Memory Elements. Combinational logic cannot remember

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1 Memory Elements Combinational logic cannot remember Output logic values are function of inputs only Feedback is needed to be able to remember a logic value Memory elements are needed in most digital logic circuits to hold (remember) logic values 2 basic types of memory elements Latches Level-sensitive to inputs Flip-flops Edge-triggered on active edge of clock C. E. Stroud Latches & Flip-flops (10/12) 1

2 Reset-Set (RS) Latch (NOR) The simplest memory element Aka set-reset (SR) latch Cross-coupled NOR gates Level sensitive S Active high inputs R (reset) S (set) Only one input can be active To avoid undefined state Outputs: and = current state of latch R R S Function 0 0 Storage Set Reset ? 0-? Undefined C. E. Stroud Latches & Flip-flops (10/12) 2

3 Reset-Set (RS) Latch (NAND) Dual of NOR RS latch Cross-coupled NAND gates Level sensitive Active low inputs R (reset) S (set) Only one input can be active To avoid undefined state Outputs: and = current state of latch R S R S Function ? 1-? Undefined Reset Set 1 1 Storage C. E. Stroud Latches & Flip-flops (10/12) 3

4 Enabled Reset-Set (RS) Latch (NOR) Aka gated RS latch When enable E is inactive, RS latch is forced into storage state R and S can do nothing AND gates plus NOR RS latch Level sensitive Active high inputs E (enable) R (reset) S (set) R and S cannot both be active when E is active To avoid undefined state Outputs: and = current state of latch E R S Function 0 X X Storage Storage Set Reset ? 0-? Undefined C. E. Stroud Latches & Flip-flops (10/12) 4 R E S

5 Enabled Reset-Set (RS) Latch (NAND) Aka gated RS latch When enable E is inactive, RS latch is forced into storage state R and S can do nothing OR gates plus NAND RS latch Level sensitive Active low inputs E (enable) R (reset) S (set) R and S cannot both be active when E is active To avoid undefined state Outputs: and = current state of latch E R S Function 1 X X Storage ? 1-? Undefined Reset Set Storage C. E. Stroud Latches & Flip-flops (10/12) 5 R E S

6 Enabled Data or Delay (D) Latch Aka transparent D latch Overcomes undefined state R & S never active at same time Inverter plus enabled RS latch D E Level sensitive Active high enable for NOR latch Active low enable for NAND latch E D Function 0 X Storage Transparent Transparent C. E. Stroud Latches & Flip-flops (10/12) 6 D E E D Function Transparent Transparent 1 X Storage logic symbols D active low E D active high E

7 D Flip-Flop Aka Master-Slave flip-flop Two transparent D latches Sensitive to opposite levels of Clock master One is always in storage and the other master transparent transparent slave storage Edge-triggered D D active low E Clock Data moves through on Clock transition Active-low latch followed by active-high D D active Rising edge-triggered high aka leading edge-triggered E Active-high latch followed by active-low master Falling edge-triggered master transparent aka trailing edge-triggered slave storage Clock D active high E slave D active low E master storage slave transparent rising edge slave master storage slave transparent falling edge C. E. Stroud Latches & Flip-flops (10/12) 7

8 D Flip-Flop Gate-level implementation No need for inverter in slave latch since master has & D active-low active-high Rising edge-triggered D flip-flop D active-high active-low Falling edge-triggered D flip-flop C. E. Stroud Latches & Flip-flops (10/12)

9 Timing Considerations Set-up time (t su ) = minimum time data (D) must be valid at input to flip-flop prior to the active edge of the clock Hold time (t h ) = minimum time data (D) must remain valid at input to flipflop after the active edge of the clock Clock-to-output delay (t co ) = maximum time before output data () is valid after the active edge of the clock D t su t h t co C. E. Stroud Latches & Flip-flops (10/12) 9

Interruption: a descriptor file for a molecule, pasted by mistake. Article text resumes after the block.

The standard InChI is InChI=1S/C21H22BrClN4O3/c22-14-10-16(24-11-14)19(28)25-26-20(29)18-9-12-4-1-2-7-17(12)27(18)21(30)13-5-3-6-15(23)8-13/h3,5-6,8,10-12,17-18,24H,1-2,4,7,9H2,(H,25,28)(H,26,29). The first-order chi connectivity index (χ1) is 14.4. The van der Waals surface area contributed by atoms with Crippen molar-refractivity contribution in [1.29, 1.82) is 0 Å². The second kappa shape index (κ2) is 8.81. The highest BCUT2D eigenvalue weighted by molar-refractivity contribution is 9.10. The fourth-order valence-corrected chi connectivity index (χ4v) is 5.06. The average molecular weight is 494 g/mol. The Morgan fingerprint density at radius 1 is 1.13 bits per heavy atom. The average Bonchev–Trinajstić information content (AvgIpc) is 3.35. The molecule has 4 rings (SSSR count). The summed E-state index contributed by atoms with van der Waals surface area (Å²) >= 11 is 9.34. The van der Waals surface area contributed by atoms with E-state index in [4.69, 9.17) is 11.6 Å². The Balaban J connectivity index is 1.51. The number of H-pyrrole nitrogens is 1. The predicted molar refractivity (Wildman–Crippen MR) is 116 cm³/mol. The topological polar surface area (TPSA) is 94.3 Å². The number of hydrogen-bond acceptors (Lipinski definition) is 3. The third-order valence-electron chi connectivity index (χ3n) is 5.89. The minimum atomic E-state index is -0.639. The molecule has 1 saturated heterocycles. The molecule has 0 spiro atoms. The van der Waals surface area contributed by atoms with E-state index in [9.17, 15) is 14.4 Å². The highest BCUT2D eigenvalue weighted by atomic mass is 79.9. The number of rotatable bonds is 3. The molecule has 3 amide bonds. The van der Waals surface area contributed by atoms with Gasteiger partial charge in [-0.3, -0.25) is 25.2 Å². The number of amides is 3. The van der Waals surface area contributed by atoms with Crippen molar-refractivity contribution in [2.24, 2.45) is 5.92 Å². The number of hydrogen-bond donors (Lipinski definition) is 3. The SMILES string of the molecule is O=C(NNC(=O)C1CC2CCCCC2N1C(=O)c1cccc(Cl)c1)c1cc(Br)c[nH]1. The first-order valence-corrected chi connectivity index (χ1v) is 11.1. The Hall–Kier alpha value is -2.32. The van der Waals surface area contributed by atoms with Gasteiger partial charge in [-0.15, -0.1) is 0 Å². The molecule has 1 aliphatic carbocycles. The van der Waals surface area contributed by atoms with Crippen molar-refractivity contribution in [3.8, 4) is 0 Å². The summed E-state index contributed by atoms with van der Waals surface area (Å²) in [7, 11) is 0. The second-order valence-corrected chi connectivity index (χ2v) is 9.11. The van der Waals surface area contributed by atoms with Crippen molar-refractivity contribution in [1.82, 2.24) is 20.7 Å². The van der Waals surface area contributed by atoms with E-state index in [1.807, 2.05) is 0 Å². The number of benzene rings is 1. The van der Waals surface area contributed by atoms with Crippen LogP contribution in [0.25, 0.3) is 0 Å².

10 Timing Considerations Set-up & hold time violations in a real circuit result in metastability Flip-flop goes to intermediate logic levels ( = ) Eventually resolves to an unknown state Set-up & hold time violations in a vector set for simulation referred to as clock-data-races Leads to invalid simulation results & manufacturing testing problems C. E. Stroud Latches & Flip-flops (10/12) 10 D t su t h t co

11 What is the Clock? Typically a periodic signal (a sequence of pulses) used to: sample data, and store the sampled data in memory elements Clock frequency = 1/period f clk = 1/T p T p t co + P del + t su t co time for P del t su 1 P del T p - t co - t su period T p time 0 C. E. Stroud Latches & Flip-flops (10/12) 11

12 Serial Shift Register Example A series of D flip-flops whose outputs are connected to the input of the next flip-flop serial-in, serial-out = data in on Din, data out on c serial-in, parallel-out = data in on Din, data out on a, b, and c Din a b c time Timing diagram Din a b c C. E. Stroud Latches & Flip-flops (10/12) 12

13 Another Shift Register Example A series of multiplexers and D flip-flops whose outputs are connected to the input of the next flip-flop parallel-in, parallel-out = data in on Da, Db, and Dc; data out on a, b, and c (Shift/Load = 0) parallel-in, serial-out = data in on Da, Db, and Dc; data out on c (Shift/Load = 0, then Shift/Load = 1) Serial-in, serial-out = data in on Din, data out on c (Shift/Load = 1) Serial-in, parallel-out = data in on Din, data out on a, b, and c (Shift/Load = 1) Da Db Dc Din Shift/Load a b c C. E. Stroud Latches & Flip-flops (10/12) 13

14 PSIM Architecture Sequential Logic: Program Memory (MEM) Program Counter (PC) Address Register (AR) Data Register (DR) Input Register (IN) Output Register (OR) Accumulator (AC) ALU Carry Register (C) Instruction Register (IR) Timing Counter (TC) Combinational Logic: Control Logic Arithmetic/Logic Unit (ALU) Multiplexers 1&2 (MUX) C. E. Stroud Latches & Flip-flops (10/12) 14